In a move designed to keep truck drivers with poor safety records off our roads and thereby decrease truck accidents, the Federal Motor Carrier Safety Administration (FMCSA) will enable commercial motor carrier companies to electronically access the inspection and crash records of prospective driver employees starting in December of 2009.
In an October 7, 2009 U.S. Department of Transportation (DOT) press release announcing the new program, Transportation Secretary Ray LaHood said, “Safety is our number one priority at the Department of Transportation. This new initiative will help trucking companies ensure the safest drivers are behind the wheel of commercial trucks and buses. Making this information more transparent will make our roads and highways safer for everyone.”
Prior to the new program, driver inspection and crash records were available only to federal and state law enforcement personnel, making it difficult for motor carrier companies to adequately assess the safety records of potential drivers. The DOT press release notes that once the safety program is in place, motor carriers will have access to driver safety records regardless of state or jurisdiction. Access to records also affords drivers the opportunity to verify the information in their driving history and to correct any discrepancies.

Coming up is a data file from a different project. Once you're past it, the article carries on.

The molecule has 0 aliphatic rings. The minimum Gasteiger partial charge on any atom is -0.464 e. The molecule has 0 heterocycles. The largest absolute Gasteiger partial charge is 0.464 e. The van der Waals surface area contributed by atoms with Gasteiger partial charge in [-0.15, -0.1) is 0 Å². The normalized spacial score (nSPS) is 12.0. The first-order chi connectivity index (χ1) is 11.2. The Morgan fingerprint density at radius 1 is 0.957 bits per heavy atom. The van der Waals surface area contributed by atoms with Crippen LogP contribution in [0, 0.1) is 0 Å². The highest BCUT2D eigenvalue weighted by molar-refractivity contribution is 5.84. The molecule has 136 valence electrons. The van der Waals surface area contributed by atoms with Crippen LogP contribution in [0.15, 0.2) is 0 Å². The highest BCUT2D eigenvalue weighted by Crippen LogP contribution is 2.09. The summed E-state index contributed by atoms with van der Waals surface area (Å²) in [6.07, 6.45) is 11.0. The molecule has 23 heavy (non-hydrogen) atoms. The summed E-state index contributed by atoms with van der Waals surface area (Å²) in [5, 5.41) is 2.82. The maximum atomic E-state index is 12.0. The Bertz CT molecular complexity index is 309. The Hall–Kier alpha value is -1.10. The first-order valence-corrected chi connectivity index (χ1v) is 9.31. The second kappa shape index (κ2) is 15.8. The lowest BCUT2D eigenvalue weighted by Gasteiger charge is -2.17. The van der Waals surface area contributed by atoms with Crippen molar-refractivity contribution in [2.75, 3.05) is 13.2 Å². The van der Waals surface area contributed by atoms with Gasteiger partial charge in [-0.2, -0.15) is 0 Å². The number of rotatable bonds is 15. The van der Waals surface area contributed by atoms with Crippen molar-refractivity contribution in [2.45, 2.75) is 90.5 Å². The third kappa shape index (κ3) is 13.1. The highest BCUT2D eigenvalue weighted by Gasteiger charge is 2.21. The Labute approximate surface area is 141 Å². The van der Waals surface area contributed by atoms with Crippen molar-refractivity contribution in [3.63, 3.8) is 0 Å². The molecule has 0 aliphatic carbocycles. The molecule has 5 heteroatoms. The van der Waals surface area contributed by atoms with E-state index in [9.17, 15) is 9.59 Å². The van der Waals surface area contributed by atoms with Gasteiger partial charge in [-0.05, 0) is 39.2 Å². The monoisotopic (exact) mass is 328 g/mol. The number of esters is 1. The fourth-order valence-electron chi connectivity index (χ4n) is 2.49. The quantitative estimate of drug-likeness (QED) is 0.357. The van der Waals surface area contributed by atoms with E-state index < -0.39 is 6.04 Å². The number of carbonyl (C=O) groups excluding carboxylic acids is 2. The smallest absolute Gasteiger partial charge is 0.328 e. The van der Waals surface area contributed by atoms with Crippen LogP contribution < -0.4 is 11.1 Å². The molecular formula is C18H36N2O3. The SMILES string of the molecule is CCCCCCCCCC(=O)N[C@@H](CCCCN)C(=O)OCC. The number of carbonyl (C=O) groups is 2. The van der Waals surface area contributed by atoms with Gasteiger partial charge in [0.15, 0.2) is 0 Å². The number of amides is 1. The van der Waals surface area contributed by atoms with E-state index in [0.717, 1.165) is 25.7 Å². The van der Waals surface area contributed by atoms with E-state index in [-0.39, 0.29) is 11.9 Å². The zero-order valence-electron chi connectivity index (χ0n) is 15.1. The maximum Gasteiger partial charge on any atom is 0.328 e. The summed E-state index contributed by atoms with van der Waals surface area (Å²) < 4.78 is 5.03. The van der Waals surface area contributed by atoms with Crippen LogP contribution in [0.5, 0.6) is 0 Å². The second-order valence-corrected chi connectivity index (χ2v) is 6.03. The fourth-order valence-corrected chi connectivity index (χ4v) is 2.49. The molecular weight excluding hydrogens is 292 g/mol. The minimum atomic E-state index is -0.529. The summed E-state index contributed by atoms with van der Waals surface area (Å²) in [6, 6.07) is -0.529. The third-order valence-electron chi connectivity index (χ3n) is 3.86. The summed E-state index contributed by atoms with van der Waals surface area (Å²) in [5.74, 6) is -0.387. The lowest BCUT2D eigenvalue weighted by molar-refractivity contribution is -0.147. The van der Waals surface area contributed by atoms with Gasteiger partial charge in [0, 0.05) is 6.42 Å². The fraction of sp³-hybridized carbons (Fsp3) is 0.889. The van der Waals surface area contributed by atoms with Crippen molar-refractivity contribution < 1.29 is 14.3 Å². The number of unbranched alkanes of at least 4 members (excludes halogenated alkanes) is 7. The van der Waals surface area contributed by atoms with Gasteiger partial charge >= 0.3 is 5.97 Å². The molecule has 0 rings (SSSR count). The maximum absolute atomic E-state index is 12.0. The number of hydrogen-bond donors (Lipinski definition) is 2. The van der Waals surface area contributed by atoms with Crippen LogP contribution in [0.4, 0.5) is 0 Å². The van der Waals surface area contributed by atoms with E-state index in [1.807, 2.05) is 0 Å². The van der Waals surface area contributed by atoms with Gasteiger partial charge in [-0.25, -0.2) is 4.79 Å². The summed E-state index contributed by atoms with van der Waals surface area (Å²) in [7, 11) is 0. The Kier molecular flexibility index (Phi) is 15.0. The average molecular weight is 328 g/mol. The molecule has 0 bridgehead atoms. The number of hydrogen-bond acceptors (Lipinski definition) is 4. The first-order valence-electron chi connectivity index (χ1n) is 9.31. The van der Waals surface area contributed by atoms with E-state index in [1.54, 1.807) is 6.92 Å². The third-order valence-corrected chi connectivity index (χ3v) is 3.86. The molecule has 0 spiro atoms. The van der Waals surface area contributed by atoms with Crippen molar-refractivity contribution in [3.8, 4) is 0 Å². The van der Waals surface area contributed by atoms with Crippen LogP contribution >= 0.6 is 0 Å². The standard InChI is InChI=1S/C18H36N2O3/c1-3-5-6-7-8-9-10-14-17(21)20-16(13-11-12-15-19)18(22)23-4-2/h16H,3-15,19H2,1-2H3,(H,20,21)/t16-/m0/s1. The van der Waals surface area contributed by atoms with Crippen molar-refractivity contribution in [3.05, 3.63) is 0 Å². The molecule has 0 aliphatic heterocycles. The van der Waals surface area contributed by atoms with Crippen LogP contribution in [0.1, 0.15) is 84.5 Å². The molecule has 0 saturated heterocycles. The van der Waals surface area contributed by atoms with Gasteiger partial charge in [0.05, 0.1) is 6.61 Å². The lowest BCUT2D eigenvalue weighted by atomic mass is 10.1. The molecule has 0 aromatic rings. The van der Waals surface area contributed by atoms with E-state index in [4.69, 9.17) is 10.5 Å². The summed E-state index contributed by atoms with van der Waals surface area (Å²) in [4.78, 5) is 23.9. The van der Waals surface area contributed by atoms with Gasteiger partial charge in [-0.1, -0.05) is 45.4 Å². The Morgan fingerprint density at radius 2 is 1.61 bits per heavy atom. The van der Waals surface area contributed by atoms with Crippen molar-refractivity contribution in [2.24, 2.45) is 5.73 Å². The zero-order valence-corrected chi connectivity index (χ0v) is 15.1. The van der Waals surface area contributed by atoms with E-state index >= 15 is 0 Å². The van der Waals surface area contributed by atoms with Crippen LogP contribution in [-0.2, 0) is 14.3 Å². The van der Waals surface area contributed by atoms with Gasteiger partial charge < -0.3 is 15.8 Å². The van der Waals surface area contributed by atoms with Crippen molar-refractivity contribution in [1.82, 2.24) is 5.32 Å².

Data for the new program will be provided by FMCSA’s Motor Carrier Management Information System or MCMIS, which contains driver history such as roadside inspection and compliance review results, enforcement data, and motor carrier census data. Perhaps most important, the MCMIS contains data on the state-reported truck crashes a driver has been involved in. With that information in hand, motor carrier companies seeking to hire safe drivers will have a vital new tool in the prevention of truck accidents. Let’s hope that as many of them as possible take advantage of this information.
I have sat across the table from numerous safety directors while taking their depositions and had them indicate that they would not have hired a driver if they had known the information I provided for them at the first time at the deposition. It is my hope that this more readily available information will save lives when a safety director decides not to hire an unsafe driver, versus making that decision after somebody’s been killed and they’re facing me in a deposition.